When I’d finished my chores, spread hay outside for my Fuersti and Tara and put them back outside for the night, I went into the arena to say good night to Davey. As I had been doing for two months, I held an apple wafer in the palm of my hand and walked backwards away from him. He’d been following me for weeks, but still did his giraffe impersonation when it came time to take the treat. But tonight, the night before he died, he followed me around the arena and then walked right up to me, within a foot or two, a respectful distance, but close enough to nuzzle my hand and gently take the treat. It might sound like a little thing to some, but you horse lovers know that this was huge.

On the morning of the day he died, it was sunny and pleasant (near 30), and he was eager to go out. He kicked the stall door in anticipation, a bad habit I thought I’d broken him of. But I couldn’t reprimand him. His sweet face was so earnest, his eyes so kind. “Hurry up, please,” was all he’d meant to say.

I put him out first, let him find a spot to munch hay, then let my Tara and Fuersti back out. For the three years they had been in separate pastures (for reasons I do not understand, Eric would not allow me to put them together), Davey would always call to my two when they came out after breakfast. Since he’d been turned out with them, though, he’d been silent. My sense was that he was more concerned about being in an acceptable spot, respecting the herd hierarchy, watching his back, than with voicing a greeting.

But this morning, the morning of the day he died, Davey lifted his head from his hay pile and called to the others as they came into the paddock. My heart soared. We’d done it. He was a member of our herd.

Late that afternoon, when I went to the barn to collect my three for dinner, to settle Davey in for the night, I found him down, soaking wet. I asked him to get up, and he did, but then he went down in his stall. It is enough to say that the vet came, was there for an hour and a half, made him comfortable, checked and rechecked, cried when she said there was nothing to do. His small intestines were strangulated. She thought the culprit was probably a fatty tumor. (He had one on his chest as well.) He was much too old for surgery. And so we let that dear, sweet pony go.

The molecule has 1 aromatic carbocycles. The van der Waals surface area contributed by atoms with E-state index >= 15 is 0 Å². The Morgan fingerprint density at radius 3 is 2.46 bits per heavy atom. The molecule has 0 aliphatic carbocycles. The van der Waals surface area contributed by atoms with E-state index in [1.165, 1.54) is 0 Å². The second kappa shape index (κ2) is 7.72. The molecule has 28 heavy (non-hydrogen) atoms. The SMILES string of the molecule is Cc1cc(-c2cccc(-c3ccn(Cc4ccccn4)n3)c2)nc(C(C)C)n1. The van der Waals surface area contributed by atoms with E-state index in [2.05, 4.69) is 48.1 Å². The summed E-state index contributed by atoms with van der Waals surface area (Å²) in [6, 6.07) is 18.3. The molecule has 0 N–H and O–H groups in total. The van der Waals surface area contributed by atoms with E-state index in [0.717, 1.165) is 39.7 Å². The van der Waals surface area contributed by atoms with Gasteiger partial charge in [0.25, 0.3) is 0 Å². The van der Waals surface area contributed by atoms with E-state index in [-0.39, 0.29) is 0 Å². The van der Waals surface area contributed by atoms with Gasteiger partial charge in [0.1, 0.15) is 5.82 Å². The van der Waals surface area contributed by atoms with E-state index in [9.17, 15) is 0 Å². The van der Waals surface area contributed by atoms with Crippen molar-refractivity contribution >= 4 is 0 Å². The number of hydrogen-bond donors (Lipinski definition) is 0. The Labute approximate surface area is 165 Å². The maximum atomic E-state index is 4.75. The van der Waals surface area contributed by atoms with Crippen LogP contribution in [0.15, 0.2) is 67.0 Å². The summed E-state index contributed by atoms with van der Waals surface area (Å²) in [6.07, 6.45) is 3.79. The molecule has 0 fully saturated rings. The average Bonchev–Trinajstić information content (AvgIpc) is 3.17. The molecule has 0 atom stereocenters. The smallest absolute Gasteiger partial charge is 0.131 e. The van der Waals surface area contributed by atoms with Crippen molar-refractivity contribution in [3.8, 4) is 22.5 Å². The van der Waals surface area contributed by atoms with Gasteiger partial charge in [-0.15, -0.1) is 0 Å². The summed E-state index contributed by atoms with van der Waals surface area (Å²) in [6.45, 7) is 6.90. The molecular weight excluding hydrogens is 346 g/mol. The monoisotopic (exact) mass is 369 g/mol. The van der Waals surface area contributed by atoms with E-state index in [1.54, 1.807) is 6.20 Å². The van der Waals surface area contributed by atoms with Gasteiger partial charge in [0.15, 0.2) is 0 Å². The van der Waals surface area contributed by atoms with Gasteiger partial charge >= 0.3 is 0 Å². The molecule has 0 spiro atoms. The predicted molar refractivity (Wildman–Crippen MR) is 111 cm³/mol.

While it’s true that I did a great deal for that pony over the three years that I knew him, the truth is that he did at least as much for me. Two months earlier, the night that I took over his care, the night I first told him he was a member of our herd, I placed my hand on his neck to share Reiki with him and was amazed by the intensity. He sighed, dropped his nose nearly to the floor, and closed his eyes.

We were one heart.

I said, “You are such a wise old man. I can’t wait to learn what you have to teach me.”

The night that Davey died, I called a horsey friend to cry with. I told her that when I’d taken over Davey’s care, I hadn’t been sure how I was going to be able to afford a third horse, but I’d known that I had to find a way. And the money had come. I told her that Davey had opened up a space, that now there would always be room for an elderly pony or horse in my herd.

I was saddened that he’d left too soon to teach me the lessons I’d hoped to learn from him. But my wise friend said, “He did teach you. You just said it. He helped you to open up a space for others, so that you can help them to regain their dignity in their final days.”

He did, indeed, do that. He taught me there is always room for one more. He taught me that by helping another to regain dignity, I heighten my own; by helping another to fit in, I enrich my own space; by allowing my heart to entwine with another’s, perhaps the two of us help to shine just a bit more light onto the world.

Thank you, Davey. You have taught me well. Rest in peace my dear friend.

Until next time . . .

Be well,


*This column originally appeared in From the Horse’s Mouth in March, 2010.

© 2010 by Pamela Sourelis